The Relationship Between Caffeine and Anxiety


Caffeine and Anxiety: Is Caffeine Triggering Your Anxiety?

Caffeine and AnxietyAnxiety causes intense feelings of worry and nervousness. Stimulants, such as coffee, increase your heart rate to cause further anxiety.

For some of us who suffer from anxiety, caffeine can induce anxiety or panic attacks.

Caffeine Is a Stimulant

Caffeine is considered a stimulant because it stimulates the body’s central nervous system (CNS) and temporarily increases your metabolism. Your CNS consists of your brain and spinal cord and controls most of the functions for your mind and body.

Caffeine suppresses a brain chemical called adenosine. This chemical slows down nerve cells and causes you to become drowsy.

When caffeine enters your bloodstream, your body cannot distinguish between it and adenosine. The body will treat caffeine as it would adenosine and cause energy spikes and nerve cell responses.

Caffeine may also increase your heart rate and cause you to feel like your heart is racing. It is, therefore, possible that for some people – especially those with anxiety – drinking coffee can worsen anxiety, cause nervousness, headaches and irregular heartbeat.

The effects of coffee can start as early after 15 minutes after consumption and can last for up six hours, this according to one report from the University of Michigan Health Service.

Research has shown coffee can induce anxiety attacks. One 2009 study from the Federal University of Rio de Janeiro, Brazil, of people with panic and anxiety disorders found that giving caffeine to these patients in a trial controlled situation actually induced panic and anxiety attacks.

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Anxiety attacks make people feel fearful and may cause symptoms of a racing heart and shortness of breath, but those symptoms resolve once the stressor has passed. But panic attacks aren’t in response to a stressor, and often are bad enough they cause people worry they will die, lose control or have a heart attack.

Caffeine’s Different Responses

Everyone responds differently when drinking caffeine. Some people are naturally more susceptible to getting nervous than others – whether they live with anxiety or not.

For example, many people drink coffee to help wake them up in the morning or for a boost of energy when they feel tired. Some people end up developing a tolerance and must drink larger amounts to get the same effect.

If someone stops drinking coffee, they will experience withdrawal symptoms, which may include anxiety attacks.

In general, people with anxiety disorders should avoid caffeine. And anyone who has symptoms of nervousness, inability to sleep or a racing heart, should consult their doctor and reduce their caffeine intake.

If anxiety symptoms don’t stop after gradually reducing your coffee intake, you should consult a therapist for help.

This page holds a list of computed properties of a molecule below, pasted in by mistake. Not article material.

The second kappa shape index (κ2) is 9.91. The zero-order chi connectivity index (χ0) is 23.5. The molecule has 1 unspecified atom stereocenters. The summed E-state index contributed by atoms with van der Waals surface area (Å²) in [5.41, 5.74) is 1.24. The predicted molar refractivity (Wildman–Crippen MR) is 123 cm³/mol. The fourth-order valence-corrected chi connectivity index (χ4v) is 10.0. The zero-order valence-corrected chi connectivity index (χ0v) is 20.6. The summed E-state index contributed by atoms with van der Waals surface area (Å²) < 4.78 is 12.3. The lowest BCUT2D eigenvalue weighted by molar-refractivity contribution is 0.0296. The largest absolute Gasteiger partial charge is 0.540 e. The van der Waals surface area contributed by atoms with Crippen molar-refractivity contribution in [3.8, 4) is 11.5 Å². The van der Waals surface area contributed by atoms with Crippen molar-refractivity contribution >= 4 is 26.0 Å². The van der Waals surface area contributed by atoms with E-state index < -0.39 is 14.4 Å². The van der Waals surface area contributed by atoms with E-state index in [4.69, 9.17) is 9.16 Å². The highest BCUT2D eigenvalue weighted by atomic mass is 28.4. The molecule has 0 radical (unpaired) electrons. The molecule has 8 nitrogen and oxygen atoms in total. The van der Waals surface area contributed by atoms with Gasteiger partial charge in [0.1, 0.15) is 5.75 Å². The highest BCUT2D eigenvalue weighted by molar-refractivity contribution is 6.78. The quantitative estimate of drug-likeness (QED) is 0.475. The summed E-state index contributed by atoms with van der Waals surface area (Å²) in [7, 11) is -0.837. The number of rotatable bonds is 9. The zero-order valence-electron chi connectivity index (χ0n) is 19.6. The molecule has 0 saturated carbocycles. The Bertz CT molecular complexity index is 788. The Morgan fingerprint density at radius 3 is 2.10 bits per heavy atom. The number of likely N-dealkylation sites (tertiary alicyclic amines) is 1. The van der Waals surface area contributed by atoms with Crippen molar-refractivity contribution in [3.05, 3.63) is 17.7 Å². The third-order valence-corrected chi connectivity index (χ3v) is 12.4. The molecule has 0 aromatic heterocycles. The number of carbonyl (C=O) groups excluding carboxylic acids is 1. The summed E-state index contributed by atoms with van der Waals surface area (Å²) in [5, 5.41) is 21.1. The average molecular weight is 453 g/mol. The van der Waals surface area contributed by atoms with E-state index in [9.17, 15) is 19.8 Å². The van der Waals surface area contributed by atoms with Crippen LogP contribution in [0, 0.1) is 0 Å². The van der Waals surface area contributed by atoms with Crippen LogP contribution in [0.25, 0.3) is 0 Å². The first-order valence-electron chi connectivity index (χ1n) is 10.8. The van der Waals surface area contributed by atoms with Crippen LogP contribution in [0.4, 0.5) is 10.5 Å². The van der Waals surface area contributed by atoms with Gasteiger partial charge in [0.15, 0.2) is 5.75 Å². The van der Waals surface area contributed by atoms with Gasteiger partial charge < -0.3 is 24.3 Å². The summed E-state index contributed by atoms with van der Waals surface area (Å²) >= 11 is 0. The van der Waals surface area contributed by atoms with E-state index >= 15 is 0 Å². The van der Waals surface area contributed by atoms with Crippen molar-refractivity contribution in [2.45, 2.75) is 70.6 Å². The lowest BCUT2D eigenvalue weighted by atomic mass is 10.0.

The Caffeine and Anxiety Link

Research shows drinking coffee and other caffeinated beverages significantly contribute to anxiety disorders. Here is how:

Worsens Stress

Most people with anxiety have a lot of stress in their lives, and coffee adds to that burden. Once caffeine enters the bloodstream, it mimics the effect stress has by increasing heart rate, blood pressure, and stress hormones.

One study from Duke University Medical Center, Durham, North Carolina, investigated the effect drinking caffeine moderately had on blood pressure, heart rate, urinary excretion of epinephrine, norepinephrine, and cortisol. They were looking to see how it affected normal activity at home and work.

What they found was that habitual coffee drinkers had increases in blood pressure and heart rate in the early part of their day. These amplifications caused higher levels of stress, as reported by the study participants, and lasted until bedtime.

Throws Off Neurotransmitters

Caffeine blocks of adenosine and by doing so, it increases dopamine and acetylcholine, two brain neurotransmitters essential for normal functioning of the central nervous system. These neurotransmitters are responsible for motivation, productivity and brain function, and caffeine adds to these.

Caffeine also hinders the activity of the GABA, a calming neurotransmitter. GABA basically calms down your brain and is needed for making you feel relaxed and happy.

And low GABA levels are associated with anxiety attacks, this according to a 2015 report in Neuropsychiatric Disease and Treatment.

Serotonin is another neurotransmitter that is tied to relaxation and happiness. There has been evidence that shows caffeine can eventually suppress serotonin.

Next page: learn how caffeine affects sleep, how drinking caffeinated beverages increase anxiety and caffeine alternatives. 

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